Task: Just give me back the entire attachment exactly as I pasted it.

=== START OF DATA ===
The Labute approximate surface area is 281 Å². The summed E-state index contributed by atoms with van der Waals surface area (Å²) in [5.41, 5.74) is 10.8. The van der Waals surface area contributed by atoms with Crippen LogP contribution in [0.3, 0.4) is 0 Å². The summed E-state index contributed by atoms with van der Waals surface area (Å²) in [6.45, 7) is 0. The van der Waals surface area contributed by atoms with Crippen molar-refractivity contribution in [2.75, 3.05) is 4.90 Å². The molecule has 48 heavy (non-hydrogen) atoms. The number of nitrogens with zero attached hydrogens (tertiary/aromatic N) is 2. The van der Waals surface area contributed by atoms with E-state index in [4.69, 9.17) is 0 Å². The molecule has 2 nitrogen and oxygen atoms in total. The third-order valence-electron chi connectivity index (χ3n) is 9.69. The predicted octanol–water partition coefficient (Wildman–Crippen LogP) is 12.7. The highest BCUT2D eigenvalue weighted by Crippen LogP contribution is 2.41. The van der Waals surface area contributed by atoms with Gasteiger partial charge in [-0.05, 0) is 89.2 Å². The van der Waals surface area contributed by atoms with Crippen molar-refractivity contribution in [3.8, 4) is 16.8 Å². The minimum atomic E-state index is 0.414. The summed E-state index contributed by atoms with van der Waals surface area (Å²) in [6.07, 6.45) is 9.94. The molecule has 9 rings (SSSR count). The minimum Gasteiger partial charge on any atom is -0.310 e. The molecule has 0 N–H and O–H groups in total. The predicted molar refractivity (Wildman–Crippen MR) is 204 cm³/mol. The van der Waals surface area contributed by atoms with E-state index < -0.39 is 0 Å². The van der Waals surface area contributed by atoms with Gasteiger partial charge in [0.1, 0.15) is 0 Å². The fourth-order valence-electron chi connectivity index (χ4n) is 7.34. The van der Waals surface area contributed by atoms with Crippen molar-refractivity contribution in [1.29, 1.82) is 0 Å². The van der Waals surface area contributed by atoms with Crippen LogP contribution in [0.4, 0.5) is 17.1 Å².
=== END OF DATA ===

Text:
The Labute approximate surface area is 281 Å². The summed E-state index contributed by atoms with van der Waals surface area (Å²) in [5.41, 5.74) is 10.8. The van der Waals surface area contributed by atoms with Crippen LogP contribution in [0.3, 0.4) is 0 Å². The summed E-state index contributed by atoms with van der Waals surface area (Å²) in [6.45, 7) is 0. The van der Waals surface area contributed by atoms with Crippen molar-refractivity contribution in [2.75, 3.05) is 4.90 Å². The molecule has 48 heavy (non-hydrogen) atoms. The number of nitrogens with zero attached hydrogens (tertiary/aromatic N) is 2. The van der Waals surface area contributed by atoms with E-state index in [4.69, 9.17) is 0 Å². The molecule has 2 nitrogen and oxygen atoms in total. The third-order valence-electron chi connectivity index (χ3n) is 9.69. The predicted octanol–water partition coefficient (Wildman–Crippen LogP) is 12.7. The highest BCUT2D eigenvalue weighted by Crippen LogP contribution is 2.41. The van der Waals surface area contributed by atoms with Gasteiger partial charge in [-0.05, 0) is 89.2 Å². The van der Waals surface area contributed by atoms with Crippen molar-refractivity contribution in [3.8, 4) is 16.8 Å². The minimum atomic E-state index is 0.414. The summed E-state index contributed by atoms with van der Waals surface area (Å²) in [6.07, 6.45) is 9.94. The molecule has 9 rings (SSSR count). The minimum Gasteiger partial charge on any atom is -0.310 e. The molecule has 0 N–H and O–H groups in total. The predicted molar refractivity (Wildman–Crippen MR) is 204 cm³/mol. The van der Waals surface area contributed by atoms with E-state index < -0.39 is 0 Å². The van der Waals surface area contributed by atoms with Gasteiger partial charge in [0.1, 0.15) is 0 Å². The fourth-order valence-electron chi connectivity index (χ4n) is 7.34. The van der Waals surface area contributed by atoms with Crippen molar-refractivity contribution in [1.29, 1.82) is 0 Å². The van der Waals surface area contributed by atoms with Crippen LogP contribution in [0.4, 0.5) is 17.1 Å².